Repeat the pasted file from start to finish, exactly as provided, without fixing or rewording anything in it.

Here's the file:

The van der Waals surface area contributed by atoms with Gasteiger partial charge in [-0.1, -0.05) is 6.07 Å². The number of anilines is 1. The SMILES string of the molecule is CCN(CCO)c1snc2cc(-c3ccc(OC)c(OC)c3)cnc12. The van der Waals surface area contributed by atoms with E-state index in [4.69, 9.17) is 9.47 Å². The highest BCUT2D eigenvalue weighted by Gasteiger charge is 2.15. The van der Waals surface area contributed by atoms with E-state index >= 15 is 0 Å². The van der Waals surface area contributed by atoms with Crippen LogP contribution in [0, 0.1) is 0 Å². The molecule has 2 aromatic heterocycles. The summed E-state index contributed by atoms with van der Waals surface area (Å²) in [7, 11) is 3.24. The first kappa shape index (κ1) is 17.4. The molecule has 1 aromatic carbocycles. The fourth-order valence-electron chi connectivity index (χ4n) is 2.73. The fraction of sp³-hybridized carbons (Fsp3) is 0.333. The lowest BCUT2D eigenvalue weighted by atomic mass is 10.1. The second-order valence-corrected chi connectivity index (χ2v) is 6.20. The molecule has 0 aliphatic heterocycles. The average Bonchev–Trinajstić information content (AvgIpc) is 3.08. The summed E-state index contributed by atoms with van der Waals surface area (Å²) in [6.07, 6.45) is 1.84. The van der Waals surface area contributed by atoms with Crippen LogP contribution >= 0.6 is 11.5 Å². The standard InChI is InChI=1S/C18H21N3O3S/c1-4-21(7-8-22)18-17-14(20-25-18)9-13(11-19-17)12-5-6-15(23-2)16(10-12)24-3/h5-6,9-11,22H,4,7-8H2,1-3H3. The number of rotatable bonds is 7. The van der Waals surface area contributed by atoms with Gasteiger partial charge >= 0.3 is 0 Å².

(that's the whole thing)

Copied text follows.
The van der Waals surface area contributed by atoms with Gasteiger partial charge in [-0.1, -0.05) is 6.07 Å². The number of anilines is 1. The SMILES string of the molecule is CCN(CCO)c1snc2cc(-c3ccc(OC)c(OC)c3)cnc12. The van der Waals surface area contributed by atoms with E-state index in [4.69, 9.17) is 9.47 Å². The highest BCUT2D eigenvalue weighted by Gasteiger charge is 2.15. The van der Waals surface area contributed by atoms with E-state index >= 15 is 0 Å². The van der Waals surface area contributed by atoms with Crippen LogP contribution in [0, 0.1) is 0 Å². The molecule has 2 aromatic heterocycles. The summed E-state index contributed by atoms with van der Waals surface area (Å²) in [7, 11) is 3.24. The first kappa shape index (κ1) is 17.4. The molecule has 1 aromatic carbocycles. The fourth-order valence-electron chi connectivity index (χ4n) is 2.73. The fraction of sp³-hybridized carbons (Fsp3) is 0.333. The lowest BCUT2D eigenvalue weighted by atomic mass is 10.1. The second-order valence-corrected chi connectivity index (χ2v) is 6.20. The molecule has 0 aliphatic heterocycles. The average Bonchev–Trinajstić information content (AvgIpc) is 3.08. The summed E-state index contributed by atoms with van der Waals surface area (Å²) in [6.07, 6.45) is 1.84. The van der Waals surface area contributed by atoms with Crippen LogP contribution >= 0.6 is 11.5 Å². The standard InChI is InChI=1S/C18H21N3O3S/c1-4-21(7-8-22)18-17-14(20-25-18)9-13(11-19-17)12-5-6-15(23-2)16(10-12)24-3/h5-6,9-11,22H,4,7-8H2,1-3H3. The number of rotatable bonds is 7. The van der Waals surface area contributed by atoms with Gasteiger partial charge >= 0.3 is 0 Å².